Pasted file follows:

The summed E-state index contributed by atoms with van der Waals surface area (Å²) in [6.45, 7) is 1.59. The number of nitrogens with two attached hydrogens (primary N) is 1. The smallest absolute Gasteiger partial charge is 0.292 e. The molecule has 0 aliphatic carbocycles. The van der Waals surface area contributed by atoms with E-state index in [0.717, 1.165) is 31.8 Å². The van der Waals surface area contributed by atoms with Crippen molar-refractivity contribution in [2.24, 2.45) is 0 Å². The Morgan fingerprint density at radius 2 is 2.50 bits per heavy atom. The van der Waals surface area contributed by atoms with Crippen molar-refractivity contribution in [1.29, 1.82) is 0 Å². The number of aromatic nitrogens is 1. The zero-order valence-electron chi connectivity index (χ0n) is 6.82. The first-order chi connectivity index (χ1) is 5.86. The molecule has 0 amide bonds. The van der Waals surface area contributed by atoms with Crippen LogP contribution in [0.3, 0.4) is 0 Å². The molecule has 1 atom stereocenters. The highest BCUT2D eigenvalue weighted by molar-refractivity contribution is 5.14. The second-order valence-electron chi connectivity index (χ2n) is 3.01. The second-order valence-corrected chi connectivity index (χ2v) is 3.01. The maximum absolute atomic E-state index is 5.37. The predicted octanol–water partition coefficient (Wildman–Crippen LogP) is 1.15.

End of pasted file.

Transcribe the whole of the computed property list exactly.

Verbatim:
The summed E-state index contributed by atoms with van der Waals surface area (Å²) in [6.45, 7) is 1.59. The number of nitrogens with two attached hydrogens (primary N) is 1. The smallest absolute Gasteiger partial charge is 0.292 e. The molecule has 0 aliphatic carbocycles. The van der Waals surface area contributed by atoms with E-state index in [0.717, 1.165) is 31.8 Å². The van der Waals surface area contributed by atoms with Crippen molar-refractivity contribution in [2.24, 2.45) is 0 Å². The Morgan fingerprint density at radius 2 is 2.50 bits per heavy atom. The van der Waals surface area contributed by atoms with Crippen molar-refractivity contribution in [1.29, 1.82) is 0 Å². The number of aromatic nitrogens is 1. The zero-order valence-electron chi connectivity index (χ0n) is 6.82. The first-order chi connectivity index (χ1) is 5.86. The molecule has 0 amide bonds. The van der Waals surface area contributed by atoms with Crippen LogP contribution in [0.3, 0.4) is 0 Å². The molecule has 1 atom stereocenters. The highest BCUT2D eigenvalue weighted by molar-refractivity contribution is 5.14. The second-order valence-electron chi connectivity index (χ2n) is 3.01. The second-order valence-corrected chi connectivity index (χ2v) is 3.01. The maximum absolute atomic E-state index is 5.37. The predicted octanol–water partition coefficient (Wildman–Crippen LogP) is 1.15.